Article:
COMMENTARY: Donald Trump’s Taliban peace deal leaves out Afghanistan government and NATO

Only days after U.S. President Donald Trump triumphantly announced a big peace deal with the Taliban, the jihadis attacked an Afghan government checkpoint. The U.S. responded by launching an airstrike on those Talibs who it believed were responsible for the attack.

This happened hours after Trump personally spoke on the telephone with a Taliban negotiator to warn him that other post-deal attacks must stop. In fact, according to a spokesman for the U.S.-led coalition, the Taliban carried out 43 attacks on Monday alone.

This bloody little tempest, which has apparently further emboldened the Taliban, was utterly predictable. It has been thus since U.S. forces threw the Taliban and their al-Qaeda backers out of power months after the 9/11 terrorist attacks on New York and Washington, D.C.

The difference now is that Trump has finally decided to end the Forever War. He wants all the troops home before November’s presidential election and must claim it as some kind of victory, even though it is anything but.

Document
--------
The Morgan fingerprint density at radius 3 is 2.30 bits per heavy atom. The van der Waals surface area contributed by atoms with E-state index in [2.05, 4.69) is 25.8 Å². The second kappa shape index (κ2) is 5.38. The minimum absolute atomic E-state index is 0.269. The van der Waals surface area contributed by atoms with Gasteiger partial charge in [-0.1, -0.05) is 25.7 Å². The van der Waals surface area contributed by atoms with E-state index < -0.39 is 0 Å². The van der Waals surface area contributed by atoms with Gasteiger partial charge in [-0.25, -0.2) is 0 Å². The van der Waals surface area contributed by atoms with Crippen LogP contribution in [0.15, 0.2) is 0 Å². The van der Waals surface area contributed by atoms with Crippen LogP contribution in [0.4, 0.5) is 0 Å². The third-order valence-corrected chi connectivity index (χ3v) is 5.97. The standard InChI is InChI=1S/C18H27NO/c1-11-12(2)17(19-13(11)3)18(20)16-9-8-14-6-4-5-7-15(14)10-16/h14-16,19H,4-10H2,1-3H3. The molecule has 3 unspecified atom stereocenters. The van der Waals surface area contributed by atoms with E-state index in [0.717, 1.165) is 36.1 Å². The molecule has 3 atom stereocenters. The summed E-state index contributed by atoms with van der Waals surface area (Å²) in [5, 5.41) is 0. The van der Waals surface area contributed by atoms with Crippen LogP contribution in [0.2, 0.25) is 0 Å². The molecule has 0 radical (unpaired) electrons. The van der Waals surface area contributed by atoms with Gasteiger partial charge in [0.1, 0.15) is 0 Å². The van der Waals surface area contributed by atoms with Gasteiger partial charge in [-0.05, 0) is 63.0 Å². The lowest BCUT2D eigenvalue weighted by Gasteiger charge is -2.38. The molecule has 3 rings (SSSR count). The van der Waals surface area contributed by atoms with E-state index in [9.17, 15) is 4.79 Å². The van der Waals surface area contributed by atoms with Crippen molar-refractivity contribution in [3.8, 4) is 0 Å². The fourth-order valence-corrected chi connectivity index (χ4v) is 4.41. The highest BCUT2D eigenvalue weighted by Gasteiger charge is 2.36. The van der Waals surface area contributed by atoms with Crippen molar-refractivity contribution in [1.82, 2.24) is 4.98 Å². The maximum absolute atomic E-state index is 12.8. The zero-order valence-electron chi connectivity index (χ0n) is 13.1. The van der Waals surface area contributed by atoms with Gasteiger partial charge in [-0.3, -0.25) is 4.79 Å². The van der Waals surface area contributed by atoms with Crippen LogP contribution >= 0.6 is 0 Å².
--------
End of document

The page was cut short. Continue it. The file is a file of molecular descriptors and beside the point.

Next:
What with the railway blockades and grave uncertainties arising from the global coronavirus drama, the peace deal between the White House and the jihadis responsible for the deaths of 158 Canadian soldiers has not received much attention in Canada. However, as I know from many discussions in Ottawa this week, the agreement has been closely watched by many of the tens of thousands of Canadians who served in Afghanistan.

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